Mammoths are amongst the most recognisable prehistoric creatures, they were extremely successful and thrived during the ice age thanks to their masses of fur, migration patterns and small ears. They died out around 4500 years ago when the ice age came to an end, although it is widely thought that humans contributed to their reduction in numbers as we fed on their meat, wore their fur and used their immense tusks and skin for shelter. The largest known species of mammoths could reach 4 metres in height and weigh up to 7 or 8 tonnes and they travelled in herds much like modern elephants. Incredibly well preserved specimens have been found across the world in peat bogs and permafrost preserving skin, hair and some organs in immaculate condition, this has led to multiple projects hoping to bring back the mammoth, although this is still highly controversial.


All modern elephants are the only relic from the glorious evolutionary history of the proboscideans that we have left. They can reach 4 metres in height and weigh up 7 tonnes. Their tusks are used in competing for mates as well as for feeding and the trunks, perhaps the most recognisable feature of any animal, are analogous to human hands, they are used to grab things, communicate and sense their environment. Elephants travel in close herds led by a matriarch and have been shown to display emotions of grief when a valued member dies, their social structure is incredibly sophisticated and complex, when a matriarchs reign is over, their is a specific order of individuals to take her place, usually the eldest daughter. Separate families of elephants have even been known to form bonds with each other and socialise in passing.
Elephants have long been attractive to humans, their skin has been sold, their tusks highly valued for decoration and medicine. Elephants have been relentlessly hunted by humans, so much so that in in the twentieth century their numbers declined by 74% in ten years. Over the last few decades multiple conservation efforts have been put in place to save these magnificent creatures from extinction, their population numbers have shown slight increases since the efforts began.

The proboscideans have been, and are still, one of the most remarkable groups in the animal kingdom. They have been incredibly successful since their first appearance over 40 million years ago, with only the elephants remaining we must save these wonderful animals from extinction for future generations to see and to continue the reign of one of the most spectacular dynasties in the animal kingdom.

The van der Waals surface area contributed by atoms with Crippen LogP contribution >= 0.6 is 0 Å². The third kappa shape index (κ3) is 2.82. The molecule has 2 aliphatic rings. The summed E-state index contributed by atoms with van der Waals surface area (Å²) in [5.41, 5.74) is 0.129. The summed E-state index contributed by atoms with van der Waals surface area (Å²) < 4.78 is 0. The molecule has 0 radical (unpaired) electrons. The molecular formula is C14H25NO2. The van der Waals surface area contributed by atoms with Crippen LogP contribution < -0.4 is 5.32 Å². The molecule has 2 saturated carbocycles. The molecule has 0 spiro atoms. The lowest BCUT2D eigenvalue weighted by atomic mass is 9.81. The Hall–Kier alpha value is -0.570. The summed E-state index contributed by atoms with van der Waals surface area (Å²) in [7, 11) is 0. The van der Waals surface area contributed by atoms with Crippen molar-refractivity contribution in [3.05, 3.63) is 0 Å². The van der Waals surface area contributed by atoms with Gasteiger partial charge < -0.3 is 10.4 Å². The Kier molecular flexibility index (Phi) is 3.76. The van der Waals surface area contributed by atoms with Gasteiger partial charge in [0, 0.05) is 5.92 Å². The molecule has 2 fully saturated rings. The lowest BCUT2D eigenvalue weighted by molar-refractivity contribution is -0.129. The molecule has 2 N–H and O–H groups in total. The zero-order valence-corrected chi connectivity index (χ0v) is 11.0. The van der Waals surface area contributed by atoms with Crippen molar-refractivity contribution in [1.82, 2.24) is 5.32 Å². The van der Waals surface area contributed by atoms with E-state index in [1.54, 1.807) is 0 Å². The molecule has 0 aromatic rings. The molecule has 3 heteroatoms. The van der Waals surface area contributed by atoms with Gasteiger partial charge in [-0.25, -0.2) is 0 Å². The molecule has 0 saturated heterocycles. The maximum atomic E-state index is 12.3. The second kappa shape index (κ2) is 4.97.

me playing pharah on console: sixtuple kill, hitting other pharahs in midair, aware of my surroundings, potg

me playing pharah on pc: can barely stay hovering in the air, can’t hit an elephant standing still, cant control my movements, 0 damage 0 eliminations 50 deaths

The forts in India have seen a major turn of fortune.
There were stories of Eagles flying from the parapet, elephants standing watch on doors. Now it’s pigeons flying high and ASI employees standing guard for 5 -10 rupees (more if a you are a $$ foreigner)
The lesson here,kids, is that no matter what your days of glory, pigeons will someday poop on you.

Mehrangarh Fort
Rajasthan, India
Taken on 11-11-2016 11:33 using a NIKON D5300 with a 18.0-140.0 mm f/3.5-5.6 lens at 18mm equivalent to 27mm for 35mm film with settings at f/3.5 ISO 100 1/320 sec

Cosmology by Billy Collins

I never put any stock in that image of the earth
resting on the backs of four elephants
who are standing on a giant sea turtle,
who is in turn supported by an infinite regression
of turtles disappearing into a bottomless forever.
I mean who in their right mind would?

But now that we are on the subject,
my substitute picture would have the earth
with its entire population of people and things
resting on the head of Keith Richards,
who is holding a Marlboro in one hand
and a bottle of Jack Daniel’s in the other.

As long as Keith keeps talking about
the influence of the blues on the Rolling Stones,
the earth will continue to spin merrily